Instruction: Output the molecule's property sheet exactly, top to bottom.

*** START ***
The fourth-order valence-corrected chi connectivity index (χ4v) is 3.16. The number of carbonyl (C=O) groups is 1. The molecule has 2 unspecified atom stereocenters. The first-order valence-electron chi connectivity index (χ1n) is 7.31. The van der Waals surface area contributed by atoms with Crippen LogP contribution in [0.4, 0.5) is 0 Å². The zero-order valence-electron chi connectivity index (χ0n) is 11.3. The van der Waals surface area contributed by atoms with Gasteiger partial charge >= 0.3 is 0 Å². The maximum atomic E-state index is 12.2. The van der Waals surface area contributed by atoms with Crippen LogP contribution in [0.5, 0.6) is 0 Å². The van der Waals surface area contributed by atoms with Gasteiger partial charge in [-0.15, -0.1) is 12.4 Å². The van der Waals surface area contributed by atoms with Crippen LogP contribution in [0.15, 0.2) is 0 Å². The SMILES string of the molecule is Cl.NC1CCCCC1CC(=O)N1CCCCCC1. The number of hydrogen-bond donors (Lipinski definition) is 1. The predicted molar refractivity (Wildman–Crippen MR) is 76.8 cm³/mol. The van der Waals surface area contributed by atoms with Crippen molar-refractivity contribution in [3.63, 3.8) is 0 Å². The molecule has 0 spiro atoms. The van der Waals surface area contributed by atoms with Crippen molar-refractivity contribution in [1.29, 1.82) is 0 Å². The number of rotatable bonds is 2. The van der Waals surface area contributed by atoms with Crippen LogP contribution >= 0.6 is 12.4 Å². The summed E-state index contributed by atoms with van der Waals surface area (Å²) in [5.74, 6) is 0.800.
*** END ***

The fourth-order valence-corrected chi connectivity index (χ4v) is 3.16. The number of carbonyl (C=O) groups is 1. The molecule has 2 unspecified atom stereocenters. The first-order valence-electron chi connectivity index (χ1n) is 7.31. The van der Waals surface area contributed by atoms with Crippen LogP contribution in [0.4, 0.5) is 0 Å². The zero-order valence-electron chi connectivity index (χ0n) is 11.3. The van der Waals surface area contributed by atoms with Gasteiger partial charge >= 0.3 is 0 Å². The maximum atomic E-state index is 12.2. The van der Waals surface area contributed by atoms with Crippen LogP contribution in [0.5, 0.6) is 0 Å². The van der Waals surface area contributed by atoms with Gasteiger partial charge in [-0.15, -0.1) is 12.4 Å². The van der Waals surface area contributed by atoms with Crippen LogP contribution in [0.15, 0.2) is 0 Å². The SMILES string of the molecule is Cl.NC1CCCCC1CC(=O)N1CCCCCC1. The number of hydrogen-bond donors (Lipinski definition) is 1. The predicted molar refractivity (Wildman–Crippen MR) is 76.8 cm³/mol. The van der Waals surface area contributed by atoms with Crippen molar-refractivity contribution in [3.63, 3.8) is 0 Å². The molecule has 0 spiro atoms. The van der Waals surface area contributed by atoms with Crippen molar-refractivity contribution in [1.29, 1.82) is 0 Å². The number of rotatable bonds is 2. The van der Waals surface area contributed by atoms with Crippen LogP contribution >= 0.6 is 12.4 Å². The summed E-state index contributed by atoms with van der Waals surface area (Å²) in [5.74, 6) is 0.800.